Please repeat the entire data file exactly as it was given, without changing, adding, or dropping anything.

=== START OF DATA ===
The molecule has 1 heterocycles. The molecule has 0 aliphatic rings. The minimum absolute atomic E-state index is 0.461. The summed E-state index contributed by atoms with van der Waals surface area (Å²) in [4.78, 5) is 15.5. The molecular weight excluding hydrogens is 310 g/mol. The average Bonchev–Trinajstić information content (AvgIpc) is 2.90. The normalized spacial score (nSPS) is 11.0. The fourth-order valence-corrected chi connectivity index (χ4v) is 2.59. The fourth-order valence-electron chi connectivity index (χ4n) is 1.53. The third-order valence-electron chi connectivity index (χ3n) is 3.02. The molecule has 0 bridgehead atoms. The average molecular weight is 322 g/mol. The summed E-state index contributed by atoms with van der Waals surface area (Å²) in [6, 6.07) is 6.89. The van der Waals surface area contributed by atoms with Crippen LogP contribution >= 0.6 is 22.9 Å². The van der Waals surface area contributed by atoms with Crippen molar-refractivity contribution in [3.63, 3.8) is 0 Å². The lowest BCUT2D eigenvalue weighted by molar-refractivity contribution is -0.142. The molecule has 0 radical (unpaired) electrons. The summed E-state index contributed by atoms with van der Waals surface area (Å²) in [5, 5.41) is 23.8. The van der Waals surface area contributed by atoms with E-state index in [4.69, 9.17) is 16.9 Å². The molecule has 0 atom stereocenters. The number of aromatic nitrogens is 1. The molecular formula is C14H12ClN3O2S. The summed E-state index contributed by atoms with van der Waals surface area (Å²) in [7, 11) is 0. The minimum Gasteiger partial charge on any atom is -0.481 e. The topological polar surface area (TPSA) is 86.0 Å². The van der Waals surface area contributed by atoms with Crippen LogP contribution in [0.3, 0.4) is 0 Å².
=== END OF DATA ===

The molecule has 1 heterocycles. The molecule has 0 aliphatic rings. The minimum absolute atomic E-state index is 0.461. The summed E-state index contributed by atoms with van der Waals surface area (Å²) in [4.78, 5) is 15.5. The molecular weight excluding hydrogens is 310 g/mol. The average Bonchev–Trinajstić information content (AvgIpc) is 2.90. The normalized spacial score (nSPS) is 11.0. The fourth-order valence-corrected chi connectivity index (χ4v) is 2.59. The fourth-order valence-electron chi connectivity index (χ4n) is 1.53. The third-order valence-electron chi connectivity index (χ3n) is 3.02. The molecule has 0 bridgehead atoms. The average molecular weight is 322 g/mol. The summed E-state index contributed by atoms with van der Waals surface area (Å²) in [6, 6.07) is 6.89. The van der Waals surface area contributed by atoms with Crippen LogP contribution >= 0.6 is 22.9 Å². The van der Waals surface area contributed by atoms with Crippen molar-refractivity contribution in [3.63, 3.8) is 0 Å². The lowest BCUT2D eigenvalue weighted by molar-refractivity contribution is -0.142. The molecule has 0 radical (unpaired) electrons. The summed E-state index contributed by atoms with van der Waals surface area (Å²) in [5, 5.41) is 23.8. The van der Waals surface area contributed by atoms with E-state index in [4.69, 9.17) is 16.9 Å². The molecule has 0 atom stereocenters. The number of aromatic nitrogens is 1. The molecular formula is C14H12ClN3O2S. The summed E-state index contributed by atoms with van der Waals surface area (Å²) in [7, 11) is 0. The minimum Gasteiger partial charge on any atom is -0.481 e. The topological polar surface area (TPSA) is 86.0 Å². The van der Waals surface area contributed by atoms with Crippen LogP contribution in [0.3, 0.4) is 0 Å².